No more shopping with guns!” says a mothers group to Kroger.
Kroger allows customers to carry firearms in its stores, and the group Moms Demand Action for Gun Sense in America, a gun control group supported by mega wealthy New York City former Mayor Michael Bloomberg, wants them to stop.
The organization is taking out half a dozen newspapers with ads meant to get the grocery giant to stop permitting customers to openly carry firearms in its stores. The ads will be featured on the websites of USA Today, The Cincinnati Enquirer, The Columbus Dispatch, the Houston Chronicle, The Detroit News, and the Detroit Free Press, and on a billboard in Cincinnati, where Kroger’s corporate headquarters is located. The ads will appear in some of the print editions as well. Ads will also be taken out in the print edition of The Tennessean.
In the ads there will be images of shoppers doing seemingly harmless things that are currently banned in the nation’s largest grocery chain — such as eating ice cream or shopping without a shirt on — beside images of people carrying rifles. Unbelievably, it’s not the person with the gun that Kroger has a problem with.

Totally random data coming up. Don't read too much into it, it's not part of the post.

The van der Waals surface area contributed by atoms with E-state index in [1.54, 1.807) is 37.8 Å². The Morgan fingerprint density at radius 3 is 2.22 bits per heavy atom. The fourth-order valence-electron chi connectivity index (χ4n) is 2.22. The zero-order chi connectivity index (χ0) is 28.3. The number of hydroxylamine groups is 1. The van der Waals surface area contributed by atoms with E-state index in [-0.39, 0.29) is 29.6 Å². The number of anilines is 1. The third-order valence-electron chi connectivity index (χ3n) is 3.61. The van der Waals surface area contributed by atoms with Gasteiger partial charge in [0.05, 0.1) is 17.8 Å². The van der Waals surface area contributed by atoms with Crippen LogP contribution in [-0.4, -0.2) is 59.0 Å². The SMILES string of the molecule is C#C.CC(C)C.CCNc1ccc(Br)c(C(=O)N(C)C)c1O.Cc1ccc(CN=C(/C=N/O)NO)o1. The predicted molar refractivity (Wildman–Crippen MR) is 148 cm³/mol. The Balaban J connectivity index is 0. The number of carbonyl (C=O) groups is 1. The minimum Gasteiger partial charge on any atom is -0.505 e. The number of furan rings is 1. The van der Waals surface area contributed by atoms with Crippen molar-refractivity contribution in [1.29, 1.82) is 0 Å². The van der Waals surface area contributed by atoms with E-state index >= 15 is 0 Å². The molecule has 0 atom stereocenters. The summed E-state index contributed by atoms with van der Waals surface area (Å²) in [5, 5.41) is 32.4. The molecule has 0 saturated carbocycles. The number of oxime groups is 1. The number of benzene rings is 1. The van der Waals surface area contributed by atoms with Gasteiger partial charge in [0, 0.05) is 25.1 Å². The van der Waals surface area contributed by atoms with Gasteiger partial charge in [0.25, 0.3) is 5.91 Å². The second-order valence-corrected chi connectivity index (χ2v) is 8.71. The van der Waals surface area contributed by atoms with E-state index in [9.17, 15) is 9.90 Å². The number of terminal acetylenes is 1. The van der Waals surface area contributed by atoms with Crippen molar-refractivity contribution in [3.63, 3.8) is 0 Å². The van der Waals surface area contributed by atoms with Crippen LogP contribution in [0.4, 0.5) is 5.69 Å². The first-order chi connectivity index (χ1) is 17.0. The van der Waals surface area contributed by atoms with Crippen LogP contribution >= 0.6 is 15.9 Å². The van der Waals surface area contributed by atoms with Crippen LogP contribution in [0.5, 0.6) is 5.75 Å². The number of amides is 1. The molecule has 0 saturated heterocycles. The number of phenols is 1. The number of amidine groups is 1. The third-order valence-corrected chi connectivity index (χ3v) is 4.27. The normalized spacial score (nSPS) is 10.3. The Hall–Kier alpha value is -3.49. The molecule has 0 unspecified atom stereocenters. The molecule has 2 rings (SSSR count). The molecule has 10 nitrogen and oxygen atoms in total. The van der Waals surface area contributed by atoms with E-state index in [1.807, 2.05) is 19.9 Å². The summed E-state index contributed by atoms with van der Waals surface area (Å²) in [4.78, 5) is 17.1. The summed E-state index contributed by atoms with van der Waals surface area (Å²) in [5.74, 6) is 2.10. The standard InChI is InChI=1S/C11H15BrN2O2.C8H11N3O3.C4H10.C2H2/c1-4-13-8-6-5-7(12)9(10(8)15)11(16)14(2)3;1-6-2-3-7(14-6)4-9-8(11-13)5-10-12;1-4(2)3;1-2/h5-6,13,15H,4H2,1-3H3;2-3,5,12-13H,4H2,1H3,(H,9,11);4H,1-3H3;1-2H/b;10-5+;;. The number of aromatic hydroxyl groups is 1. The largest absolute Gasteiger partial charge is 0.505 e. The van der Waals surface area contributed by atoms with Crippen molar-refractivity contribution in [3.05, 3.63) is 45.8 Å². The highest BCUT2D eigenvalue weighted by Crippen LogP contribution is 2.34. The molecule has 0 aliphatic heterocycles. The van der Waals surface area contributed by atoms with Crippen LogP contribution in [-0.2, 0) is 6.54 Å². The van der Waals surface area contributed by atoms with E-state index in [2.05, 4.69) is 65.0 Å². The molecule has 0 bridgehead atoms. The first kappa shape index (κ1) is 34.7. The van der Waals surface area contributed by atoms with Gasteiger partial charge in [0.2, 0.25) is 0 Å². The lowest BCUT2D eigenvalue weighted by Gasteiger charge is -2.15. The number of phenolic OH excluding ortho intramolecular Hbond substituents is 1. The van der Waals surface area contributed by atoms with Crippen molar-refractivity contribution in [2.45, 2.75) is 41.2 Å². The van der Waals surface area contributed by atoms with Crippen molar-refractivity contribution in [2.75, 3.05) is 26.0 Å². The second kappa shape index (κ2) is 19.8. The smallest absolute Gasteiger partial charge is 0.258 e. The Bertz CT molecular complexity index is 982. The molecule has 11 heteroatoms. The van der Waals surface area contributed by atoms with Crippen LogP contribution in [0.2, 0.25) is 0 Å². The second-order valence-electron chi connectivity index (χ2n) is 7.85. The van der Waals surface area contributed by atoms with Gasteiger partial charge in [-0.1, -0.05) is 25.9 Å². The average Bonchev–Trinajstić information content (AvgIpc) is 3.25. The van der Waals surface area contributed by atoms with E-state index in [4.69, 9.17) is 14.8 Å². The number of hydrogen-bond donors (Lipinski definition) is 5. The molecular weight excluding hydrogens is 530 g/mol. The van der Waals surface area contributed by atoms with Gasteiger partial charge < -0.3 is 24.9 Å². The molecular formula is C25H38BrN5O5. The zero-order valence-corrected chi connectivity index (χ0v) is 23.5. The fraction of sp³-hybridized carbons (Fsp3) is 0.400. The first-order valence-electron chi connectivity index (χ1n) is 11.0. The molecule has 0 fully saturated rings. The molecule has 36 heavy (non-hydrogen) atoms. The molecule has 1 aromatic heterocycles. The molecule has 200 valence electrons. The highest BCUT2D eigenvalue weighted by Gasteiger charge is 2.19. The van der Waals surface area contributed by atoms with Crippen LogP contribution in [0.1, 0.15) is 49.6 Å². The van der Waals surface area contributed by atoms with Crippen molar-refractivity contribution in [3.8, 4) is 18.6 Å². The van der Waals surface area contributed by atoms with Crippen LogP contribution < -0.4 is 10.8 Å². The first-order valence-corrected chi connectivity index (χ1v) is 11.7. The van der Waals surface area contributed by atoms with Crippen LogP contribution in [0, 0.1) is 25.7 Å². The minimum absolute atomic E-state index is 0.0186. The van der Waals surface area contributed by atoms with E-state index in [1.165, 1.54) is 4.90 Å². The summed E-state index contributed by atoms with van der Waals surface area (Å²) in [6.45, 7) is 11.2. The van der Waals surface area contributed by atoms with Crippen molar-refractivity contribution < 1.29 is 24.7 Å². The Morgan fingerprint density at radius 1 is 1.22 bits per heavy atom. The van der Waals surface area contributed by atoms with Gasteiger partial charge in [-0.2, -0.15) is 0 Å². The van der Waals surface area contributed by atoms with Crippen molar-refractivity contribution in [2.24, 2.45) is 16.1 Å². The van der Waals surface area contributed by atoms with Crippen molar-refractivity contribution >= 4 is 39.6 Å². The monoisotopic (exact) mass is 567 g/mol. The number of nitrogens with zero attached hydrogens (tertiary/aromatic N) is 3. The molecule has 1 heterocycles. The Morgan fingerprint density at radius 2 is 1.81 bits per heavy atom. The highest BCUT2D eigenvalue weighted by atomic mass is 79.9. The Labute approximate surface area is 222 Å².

According to a spokeswoman for Everytown for Gun Safety, the umbrella group that includes Moms Demand Action, the ad costs ran in the “six figures.”
Moms Demand Action decided to take this approach after several shootings happened in or near Kroger stores. Kroger, which has about 2,500 locations in the U.S., said that it would continue to follow local gun laws.
Moms Demand Action has gotten Chipotle, Sonic, Target and Starbucks to all change their gun policies.
“Moms Demand Action’s most effective technique has been to circulate photos taken by people who support the right to openly carry weapons in public. Some of the photos depict people holding large rifles as they wait in line to buy a burrito or order a hamburger,” reports The Huffington Post
The earlier campaigns by Moms Demand Action were mainly played out on Twitter and Facebook.
“These images bring into stark contrast Kroger policies that prohibit skateboards, food and a lack of appropriate attire in stores, but allow the open carry of loaded guns,” said Shannon Watts, the founder of Moms Demand Action, in a statement. “Businesses have an obligation to protect their employees and patrons.”